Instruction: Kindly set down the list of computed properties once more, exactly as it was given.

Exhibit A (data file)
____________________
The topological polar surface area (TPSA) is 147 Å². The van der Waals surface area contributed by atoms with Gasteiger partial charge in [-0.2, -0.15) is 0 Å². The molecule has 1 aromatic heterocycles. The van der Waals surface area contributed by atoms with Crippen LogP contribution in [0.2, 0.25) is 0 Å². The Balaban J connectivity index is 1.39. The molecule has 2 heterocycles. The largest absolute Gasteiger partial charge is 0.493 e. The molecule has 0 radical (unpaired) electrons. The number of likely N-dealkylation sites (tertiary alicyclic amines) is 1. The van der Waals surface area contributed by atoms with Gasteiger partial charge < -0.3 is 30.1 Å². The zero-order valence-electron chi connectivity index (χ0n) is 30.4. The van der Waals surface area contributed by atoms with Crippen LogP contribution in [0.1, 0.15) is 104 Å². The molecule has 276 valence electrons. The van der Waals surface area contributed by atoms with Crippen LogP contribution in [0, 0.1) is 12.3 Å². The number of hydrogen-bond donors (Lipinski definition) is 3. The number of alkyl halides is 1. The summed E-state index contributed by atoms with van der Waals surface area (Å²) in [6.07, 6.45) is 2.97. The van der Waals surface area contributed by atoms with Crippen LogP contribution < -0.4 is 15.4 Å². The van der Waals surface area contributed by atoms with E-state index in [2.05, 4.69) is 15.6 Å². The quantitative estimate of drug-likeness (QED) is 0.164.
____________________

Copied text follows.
The topological polar surface area (TPSA) is 147 Å². The van der Waals surface area contributed by atoms with Gasteiger partial charge in [-0.2, -0.15) is 0 Å². The molecule has 1 aromatic heterocycles. The van der Waals surface area contributed by atoms with Crippen LogP contribution in [0.2, 0.25) is 0 Å². The Balaban J connectivity index is 1.39. The molecule has 2 heterocycles. The largest absolute Gasteiger partial charge is 0.493 e. The molecule has 0 radical (unpaired) electrons. The number of likely N-dealkylation sites (tertiary alicyclic amines) is 1. The van der Waals surface area contributed by atoms with Gasteiger partial charge < -0.3 is 30.1 Å². The zero-order valence-electron chi connectivity index (χ0n) is 30.4. The van der Waals surface area contributed by atoms with Crippen LogP contribution in [0.1, 0.15) is 104 Å². The molecule has 276 valence electrons. The van der Waals surface area contributed by atoms with Crippen LogP contribution in [0, 0.1) is 12.3 Å². The number of hydrogen-bond donors (Lipinski definition) is 3. The number of alkyl halides is 1. The summed E-state index contributed by atoms with van der Waals surface area (Å²) in [6.07, 6.45) is 2.97. The van der Waals surface area contributed by atoms with Crippen LogP contribution < -0.4 is 15.4 Å². The van der Waals surface area contributed by atoms with E-state index in [2.05, 4.69) is 15.6 Å². The quantitative estimate of drug-likeness (QED) is 0.164.